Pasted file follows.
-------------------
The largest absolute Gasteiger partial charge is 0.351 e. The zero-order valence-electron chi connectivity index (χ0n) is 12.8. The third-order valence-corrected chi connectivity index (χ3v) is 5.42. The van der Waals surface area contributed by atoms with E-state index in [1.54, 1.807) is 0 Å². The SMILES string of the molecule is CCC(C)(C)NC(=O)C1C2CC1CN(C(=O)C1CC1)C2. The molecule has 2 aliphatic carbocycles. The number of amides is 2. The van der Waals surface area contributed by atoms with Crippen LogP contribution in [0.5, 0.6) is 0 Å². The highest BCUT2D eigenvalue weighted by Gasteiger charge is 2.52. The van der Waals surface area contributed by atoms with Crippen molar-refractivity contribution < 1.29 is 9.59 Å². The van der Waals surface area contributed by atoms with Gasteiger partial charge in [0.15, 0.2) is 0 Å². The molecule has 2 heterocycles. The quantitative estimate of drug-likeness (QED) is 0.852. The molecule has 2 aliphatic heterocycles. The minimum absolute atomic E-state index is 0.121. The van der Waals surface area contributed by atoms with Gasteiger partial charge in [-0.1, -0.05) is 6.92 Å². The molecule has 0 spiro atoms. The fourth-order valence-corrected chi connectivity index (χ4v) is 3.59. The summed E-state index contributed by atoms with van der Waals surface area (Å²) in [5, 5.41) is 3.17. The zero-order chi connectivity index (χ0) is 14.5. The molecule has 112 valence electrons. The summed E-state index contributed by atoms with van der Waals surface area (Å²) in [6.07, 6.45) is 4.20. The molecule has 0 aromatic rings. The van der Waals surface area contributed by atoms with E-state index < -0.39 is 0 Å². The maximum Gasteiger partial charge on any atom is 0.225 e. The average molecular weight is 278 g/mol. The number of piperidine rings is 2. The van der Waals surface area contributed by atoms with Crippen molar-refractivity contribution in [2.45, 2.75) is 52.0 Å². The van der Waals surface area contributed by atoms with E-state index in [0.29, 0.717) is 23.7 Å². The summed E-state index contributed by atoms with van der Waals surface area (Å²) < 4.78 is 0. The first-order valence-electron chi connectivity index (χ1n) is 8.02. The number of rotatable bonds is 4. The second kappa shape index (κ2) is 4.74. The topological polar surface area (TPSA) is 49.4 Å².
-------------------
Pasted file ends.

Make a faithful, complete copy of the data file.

The largest absolute Gasteiger partial charge is 0.351 e. The zero-order valence-electron chi connectivity index (χ0n) is 12.8. The third-order valence-corrected chi connectivity index (χ3v) is 5.42. The van der Waals surface area contributed by atoms with E-state index in [1.54, 1.807) is 0 Å². The SMILES string of the molecule is CCC(C)(C)NC(=O)C1C2CC1CN(C(=O)C1CC1)C2. The molecule has 2 aliphatic carbocycles. The number of amides is 2. The van der Waals surface area contributed by atoms with Crippen LogP contribution in [0.5, 0.6) is 0 Å². The highest BCUT2D eigenvalue weighted by Gasteiger charge is 2.52. The van der Waals surface area contributed by atoms with Crippen molar-refractivity contribution < 1.29 is 9.59 Å². The van der Waals surface area contributed by atoms with Gasteiger partial charge in [0.15, 0.2) is 0 Å². The molecule has 2 heterocycles. The quantitative estimate of drug-likeness (QED) is 0.852. The molecule has 2 aliphatic heterocycles. The minimum absolute atomic E-state index is 0.121. The van der Waals surface area contributed by atoms with Gasteiger partial charge in [-0.1, -0.05) is 6.92 Å². The molecule has 0 spiro atoms. The fourth-order valence-corrected chi connectivity index (χ4v) is 3.59. The summed E-state index contributed by atoms with van der Waals surface area (Å²) in [5, 5.41) is 3.17. The zero-order chi connectivity index (χ0) is 14.5. The molecule has 112 valence electrons. The summed E-state index contributed by atoms with van der Waals surface area (Å²) in [6.07, 6.45) is 4.20. The molecule has 0 aromatic rings. The van der Waals surface area contributed by atoms with E-state index < -0.39 is 0 Å². The maximum Gasteiger partial charge on any atom is 0.225 e. The average molecular weight is 278 g/mol. The number of piperidine rings is 2. The van der Waals surface area contributed by atoms with Crippen molar-refractivity contribution in [2.45, 2.75) is 52.0 Å². The van der Waals surface area contributed by atoms with E-state index in [0.29, 0.717) is 23.7 Å². The summed E-state index contributed by atoms with van der Waals surface area (Å²) < 4.78 is 0. The first-order valence-electron chi connectivity index (χ1n) is 8.02. The number of rotatable bonds is 4. The second kappa shape index (κ2) is 4.74. The topological polar surface area (TPSA) is 49.4 Å².